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Showing content with the highest reputation on 05/09/2019 in all areas

  1. 2 points
    What modems have them? Presumably there will be a way to enter the data from the QR code if you decode it. Not sure if it's just a number (like an ICCID), or if it's more like a cryptographic certificate (base64 encoded I assume). The issue with Sprint is that they register the IMEI too. That's why on the Pixel 3 there is a dedicated option for Sprint, then the QR code option for everyone else. My understanding is that the eSIM QR code is generated for the current eSIM ICCID (it can generate multiple ICCIDs to allow multiple eSIMs to be on the device). So the equivalent of swapping the SIM into an "unsupported" device isn't possible; the QR code is valid only for the device it was generated for. Sent from my Pixel 3 XL using Tapatalk
  2. 2 points
    You should get a Google Fi phone and account and monitor it! Robert
  3. 2 points
    VoLTE works on all three bands and likely B13 for our PR/VI folks as well.
  4. 2 points
  5. 2 points
    VOLTE is on all bands 25,26,41. Sent from my SM-G965U1 using Tapatalk
  6. 2 points
    FWIW, Comcast has been providing strand mount colocations and backhaul access for small cells in select markets most noticeably in Michigan. Likewise Cox is doing BH access in Nebraska.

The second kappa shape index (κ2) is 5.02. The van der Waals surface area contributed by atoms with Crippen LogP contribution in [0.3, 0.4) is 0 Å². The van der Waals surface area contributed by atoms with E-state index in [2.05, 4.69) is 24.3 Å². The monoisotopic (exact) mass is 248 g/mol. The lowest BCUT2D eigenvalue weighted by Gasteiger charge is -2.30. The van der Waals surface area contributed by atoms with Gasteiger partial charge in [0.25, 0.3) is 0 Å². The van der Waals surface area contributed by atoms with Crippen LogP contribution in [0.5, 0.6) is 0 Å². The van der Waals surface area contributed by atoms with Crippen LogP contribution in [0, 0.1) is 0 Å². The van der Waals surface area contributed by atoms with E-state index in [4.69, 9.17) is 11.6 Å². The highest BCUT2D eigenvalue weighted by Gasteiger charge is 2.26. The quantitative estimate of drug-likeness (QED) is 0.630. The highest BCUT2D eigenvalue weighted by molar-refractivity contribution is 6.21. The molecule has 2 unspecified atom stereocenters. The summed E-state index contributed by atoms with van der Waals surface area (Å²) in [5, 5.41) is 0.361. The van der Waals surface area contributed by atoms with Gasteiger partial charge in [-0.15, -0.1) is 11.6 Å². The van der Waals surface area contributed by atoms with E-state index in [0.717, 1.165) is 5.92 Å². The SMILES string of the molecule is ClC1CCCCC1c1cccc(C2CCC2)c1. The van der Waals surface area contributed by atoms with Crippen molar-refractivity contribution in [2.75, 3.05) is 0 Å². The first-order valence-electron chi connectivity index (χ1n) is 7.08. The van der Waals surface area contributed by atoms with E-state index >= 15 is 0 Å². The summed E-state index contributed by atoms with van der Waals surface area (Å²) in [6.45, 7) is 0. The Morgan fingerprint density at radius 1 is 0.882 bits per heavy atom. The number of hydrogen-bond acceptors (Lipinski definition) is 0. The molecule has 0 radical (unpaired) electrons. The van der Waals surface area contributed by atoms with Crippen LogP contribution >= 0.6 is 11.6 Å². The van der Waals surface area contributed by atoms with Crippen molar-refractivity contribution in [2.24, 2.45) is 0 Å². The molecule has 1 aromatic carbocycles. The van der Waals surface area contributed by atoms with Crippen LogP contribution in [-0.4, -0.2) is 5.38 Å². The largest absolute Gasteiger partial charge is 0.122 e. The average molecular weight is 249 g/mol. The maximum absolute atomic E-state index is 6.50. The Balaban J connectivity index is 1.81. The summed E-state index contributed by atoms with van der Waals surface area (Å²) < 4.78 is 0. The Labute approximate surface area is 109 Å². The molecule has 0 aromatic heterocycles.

7. 2 points
    Major cable operators like Comcast and Time Warner / Spectrum are the primary threats to Verizon and ATT imo. They have the scale and preexisting extremely lucrative user base they can leverage to just funnel money to their wireless adventures. They've already got the infrastructure to support wireless users via their MVNO deal with Verizon and thus experience in supporting wireless subscribers. It likely won't be hard for them to just swap over their users to whoever network they take over and rebrand quickly. The greatest impediment to them fully entering the industry is cost in actually building out a nationwide cell network. Taking over a national cell network and using it as a base to launch their competitive wireless platform is much cheaper. Sent from my Pixel 3 using Tapatalk